• Senate Bill 2464 sponsored by Senator Shirley Turner (D). “This bill would regulate the sale of rifle and shotgun ammunition. Under the provisions of the bill, only individuals who hold and can display a valid firearms purchaser identification card, a valid copy of a permit to purchase a handgun, a valid permit to carry a handgun, or a valid New Jersey hunting license would be permitted to purchase and possess rifle or shotgun ammunition in this State. The bill exempts individuals who are collectors of firearms or ammunition as curios or relics who purchase, receive, acquire, possess, or transfer rifle ammunition or shotgun ammunition which is recognized as being historical in nature or of historical significance. The bill also provides an exemption for law enforcement personnel and law enforcement purposes. In addition, the bill permits the transfer of some ammunition for use in a lawfully transferred firearm for (1) use on a firing range operated by a licensed dealer, a law enforcement agency, a legally recognized military organization, or a registered rifle or pistol club; (2) hunting; or (3) training purposes. The bill’s restrictions on the sale and possession of ammunition do not apply to blank ammunition, air gun pellets, flare gun ammunition, nail gun ammunition, paint ball ammunition, or any non-fixed ammunition.”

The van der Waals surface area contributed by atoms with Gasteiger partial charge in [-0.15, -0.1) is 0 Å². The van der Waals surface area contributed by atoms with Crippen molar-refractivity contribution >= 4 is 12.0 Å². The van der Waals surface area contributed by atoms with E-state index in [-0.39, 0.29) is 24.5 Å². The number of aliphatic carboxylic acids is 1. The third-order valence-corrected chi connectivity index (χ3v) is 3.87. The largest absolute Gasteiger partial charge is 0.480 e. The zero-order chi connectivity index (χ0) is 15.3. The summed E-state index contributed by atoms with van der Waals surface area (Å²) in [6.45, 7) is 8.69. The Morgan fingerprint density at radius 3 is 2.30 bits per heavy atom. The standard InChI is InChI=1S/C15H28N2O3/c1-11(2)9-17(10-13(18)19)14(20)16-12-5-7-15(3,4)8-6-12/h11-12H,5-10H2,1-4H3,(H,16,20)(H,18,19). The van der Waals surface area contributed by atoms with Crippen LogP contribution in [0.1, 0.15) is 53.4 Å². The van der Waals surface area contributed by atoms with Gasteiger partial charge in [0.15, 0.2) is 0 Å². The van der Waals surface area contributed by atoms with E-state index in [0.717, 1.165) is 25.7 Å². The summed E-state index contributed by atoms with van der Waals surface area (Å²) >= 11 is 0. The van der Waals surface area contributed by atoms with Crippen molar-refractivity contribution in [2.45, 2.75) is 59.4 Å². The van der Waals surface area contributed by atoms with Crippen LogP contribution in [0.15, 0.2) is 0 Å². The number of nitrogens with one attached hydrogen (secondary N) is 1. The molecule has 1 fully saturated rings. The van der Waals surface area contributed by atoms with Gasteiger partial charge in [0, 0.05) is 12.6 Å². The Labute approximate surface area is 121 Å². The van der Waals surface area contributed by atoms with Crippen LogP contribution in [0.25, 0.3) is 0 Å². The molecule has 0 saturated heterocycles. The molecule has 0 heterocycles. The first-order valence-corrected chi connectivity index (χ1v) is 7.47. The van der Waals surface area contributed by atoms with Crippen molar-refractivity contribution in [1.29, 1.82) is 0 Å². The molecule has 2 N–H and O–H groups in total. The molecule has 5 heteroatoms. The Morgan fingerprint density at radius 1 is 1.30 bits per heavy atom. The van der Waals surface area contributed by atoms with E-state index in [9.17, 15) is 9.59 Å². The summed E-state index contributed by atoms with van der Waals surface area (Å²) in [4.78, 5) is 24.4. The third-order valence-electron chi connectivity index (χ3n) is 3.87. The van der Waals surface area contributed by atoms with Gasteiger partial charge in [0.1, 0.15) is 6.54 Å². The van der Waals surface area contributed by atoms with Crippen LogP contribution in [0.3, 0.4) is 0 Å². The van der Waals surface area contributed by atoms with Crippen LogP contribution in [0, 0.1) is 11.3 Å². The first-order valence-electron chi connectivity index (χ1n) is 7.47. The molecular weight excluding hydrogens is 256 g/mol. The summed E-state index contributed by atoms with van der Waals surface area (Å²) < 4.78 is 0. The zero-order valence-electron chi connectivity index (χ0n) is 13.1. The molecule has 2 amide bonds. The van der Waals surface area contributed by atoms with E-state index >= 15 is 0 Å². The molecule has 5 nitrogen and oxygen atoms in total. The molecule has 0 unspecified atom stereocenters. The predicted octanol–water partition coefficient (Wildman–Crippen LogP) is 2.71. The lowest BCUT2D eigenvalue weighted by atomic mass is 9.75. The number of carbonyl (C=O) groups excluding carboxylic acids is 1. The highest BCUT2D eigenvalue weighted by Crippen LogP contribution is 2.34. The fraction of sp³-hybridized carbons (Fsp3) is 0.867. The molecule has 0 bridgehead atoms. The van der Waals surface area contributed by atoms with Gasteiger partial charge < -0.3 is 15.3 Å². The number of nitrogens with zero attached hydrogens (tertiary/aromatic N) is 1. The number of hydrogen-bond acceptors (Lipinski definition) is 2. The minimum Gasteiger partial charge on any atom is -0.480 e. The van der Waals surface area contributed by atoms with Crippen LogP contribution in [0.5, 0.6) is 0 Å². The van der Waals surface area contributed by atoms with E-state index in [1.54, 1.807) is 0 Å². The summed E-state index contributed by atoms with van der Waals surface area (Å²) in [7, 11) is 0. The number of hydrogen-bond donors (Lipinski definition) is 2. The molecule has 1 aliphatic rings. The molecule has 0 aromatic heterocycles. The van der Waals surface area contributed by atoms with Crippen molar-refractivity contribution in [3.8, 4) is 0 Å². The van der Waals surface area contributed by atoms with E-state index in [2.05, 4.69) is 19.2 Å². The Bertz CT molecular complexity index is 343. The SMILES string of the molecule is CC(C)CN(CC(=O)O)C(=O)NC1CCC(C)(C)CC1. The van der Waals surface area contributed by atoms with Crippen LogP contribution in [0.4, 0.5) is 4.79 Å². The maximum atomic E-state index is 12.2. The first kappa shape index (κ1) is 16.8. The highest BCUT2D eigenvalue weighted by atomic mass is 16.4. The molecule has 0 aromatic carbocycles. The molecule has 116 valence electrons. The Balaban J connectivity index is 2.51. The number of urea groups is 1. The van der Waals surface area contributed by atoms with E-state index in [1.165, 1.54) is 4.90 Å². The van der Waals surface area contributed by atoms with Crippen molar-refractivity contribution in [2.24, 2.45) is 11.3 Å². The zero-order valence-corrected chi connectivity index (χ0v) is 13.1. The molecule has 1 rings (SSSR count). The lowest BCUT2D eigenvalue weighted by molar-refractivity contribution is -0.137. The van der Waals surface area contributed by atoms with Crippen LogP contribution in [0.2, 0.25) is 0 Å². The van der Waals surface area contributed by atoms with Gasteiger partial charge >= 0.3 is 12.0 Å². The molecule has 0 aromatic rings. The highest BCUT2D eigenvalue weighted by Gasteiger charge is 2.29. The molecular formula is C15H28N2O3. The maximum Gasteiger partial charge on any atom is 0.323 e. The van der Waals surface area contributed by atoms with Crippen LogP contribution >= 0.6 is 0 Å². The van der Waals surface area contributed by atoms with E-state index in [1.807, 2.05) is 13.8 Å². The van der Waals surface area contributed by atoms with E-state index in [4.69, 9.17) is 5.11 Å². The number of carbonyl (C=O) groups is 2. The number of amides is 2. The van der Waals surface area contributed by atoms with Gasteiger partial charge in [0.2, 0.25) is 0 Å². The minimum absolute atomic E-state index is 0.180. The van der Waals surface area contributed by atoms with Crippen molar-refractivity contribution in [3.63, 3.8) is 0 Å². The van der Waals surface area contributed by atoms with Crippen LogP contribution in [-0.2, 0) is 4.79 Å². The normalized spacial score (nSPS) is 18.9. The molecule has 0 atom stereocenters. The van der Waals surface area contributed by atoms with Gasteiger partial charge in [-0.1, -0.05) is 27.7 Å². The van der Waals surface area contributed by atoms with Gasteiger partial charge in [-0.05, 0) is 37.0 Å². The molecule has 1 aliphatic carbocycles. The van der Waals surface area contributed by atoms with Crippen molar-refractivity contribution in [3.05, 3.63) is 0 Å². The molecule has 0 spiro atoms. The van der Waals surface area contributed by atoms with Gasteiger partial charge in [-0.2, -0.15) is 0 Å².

• Assembly Bill 3659 sponsored by Representative Peter Barnes (D). “This bill amends N.J.S.2C:39-1 to revise the definition of ‘destructive device’ so that it includes weapons of 50 caliber or greater. Although it centers primarily on devices or instruments designed to explode or produce uncontrolled combustion, the current statutory definition of ‘destructive device’ also includes weapons which fire projectiles of greater than 60 caliber. Under the bill and subsection a. of N.J.S.2C:39-3, it would be unlawful to possess a firearm having a caliber of 50 or greater. A person violating this provision would be guilty of a crime of the third degree. A crime of the third degree is punishable by a fine of up to $15,000, imprisonment for three to five years, or both. The bill does, however, provide exemptions for 1) antique firearms; 2) antique handguns; 3) muzzleloader rifles; and 4) black powder muzzleloaders having in-line ignition, a center hammer or an under hammer which have been approved for hunting in this State. These firearms would continue to be governed by the statute’s current ‘greater than 60 caliber’ restriction. Antique firearms and handguns are defined in the statutes as firearms which: (1) do not fire fixed ammunition or were manufactured before 1898 and for which fixed ammunition is not commercially available; and (2) are possessed as a curiosity or ornament or for their historical significance or value.  The statutory definition of ‘antique handgun’ includes replicas; under this bill, ‘antique firearm’ and ‘antique cannon’ are also defined to include replicas. The bill defines a muzzleloader rifle to mean a single shot, single barrel, side lock percussion or flintlock firearm with iron or peep sights, or with a fiber optic sight or scope, and a stock made of wood or any synthetic material. The bill also excludes from the definition of a destructive device any firearm with a bore diameter larger than 60 caliber whose principle means of ignition are traditional flintlock or caplock and whose principle propellant is black powder.  This would allow the possession of certain weapons greater than 60 caliber currently used by revolutionary war re-enactors. Under the provisions of the bill, it would be unlawful for anyone to possess a prohibited firearm of 50 caliber or greater. The bill, however, grants individuals who lawfully own one of these prohibited firearms one year in which to dispose of them. To facilitate the voluntary surrender of these firearms, the bill authorizes the Superintendent of State Police to establish a buyback program. Funding for this program is to be provided by the Attorney General from the proceeds acquired from the property and valuables forfeited by convicted criminals. Those not wishing to participate in this buyback program may (1) sell their prohibited firearm to someone who is authorized to lawfully possess it or (2) render the prohibited firearm inoperable and so notify the appropriate law enforcement agency. Finally, the bill affords immunity from prosecution to individuals during the interim between the effective date of the bill and the actual establishment of the buyback program. Thereafter, the bill affords immunity from prosecution to individuals for their actions associated with their participation in the buyback programs.”